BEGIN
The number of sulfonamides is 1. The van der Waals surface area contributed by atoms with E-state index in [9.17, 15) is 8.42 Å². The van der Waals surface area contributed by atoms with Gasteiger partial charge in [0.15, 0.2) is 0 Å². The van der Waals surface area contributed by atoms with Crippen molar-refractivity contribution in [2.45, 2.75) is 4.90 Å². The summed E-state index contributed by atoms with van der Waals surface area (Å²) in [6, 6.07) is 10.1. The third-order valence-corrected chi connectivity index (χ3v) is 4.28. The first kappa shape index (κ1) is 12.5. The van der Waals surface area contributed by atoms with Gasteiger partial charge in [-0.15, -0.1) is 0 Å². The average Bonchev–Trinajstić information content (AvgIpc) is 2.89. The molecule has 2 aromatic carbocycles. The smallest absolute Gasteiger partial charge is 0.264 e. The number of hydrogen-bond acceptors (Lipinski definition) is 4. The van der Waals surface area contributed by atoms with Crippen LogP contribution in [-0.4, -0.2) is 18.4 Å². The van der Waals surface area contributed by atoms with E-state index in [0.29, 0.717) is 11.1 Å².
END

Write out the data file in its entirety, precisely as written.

The number of sulfonamides is 1. The van der Waals surface area contributed by atoms with E-state index in [9.17, 15) is 8.42 Å². The van der Waals surface area contributed by atoms with Gasteiger partial charge in [0.15, 0.2) is 0 Å². The van der Waals surface area contributed by atoms with Crippen molar-refractivity contribution in [2.45, 2.75) is 4.90 Å². The summed E-state index contributed by atoms with van der Waals surface area (Å²) in [6, 6.07) is 10.1. The third-order valence-corrected chi connectivity index (χ3v) is 4.28. The first kappa shape index (κ1) is 12.5. The van der Waals surface area contributed by atoms with Gasteiger partial charge in [-0.15, -0.1) is 0 Å². The average Bonchev–Trinajstić information content (AvgIpc) is 2.89. The molecule has 2 aromatic carbocycles. The smallest absolute Gasteiger partial charge is 0.264 e. The number of hydrogen-bond acceptors (Lipinski definition) is 4. The van der Waals surface area contributed by atoms with Crippen LogP contribution in [-0.4, -0.2) is 18.4 Å². The van der Waals surface area contributed by atoms with E-state index in [0.29, 0.717) is 11.1 Å².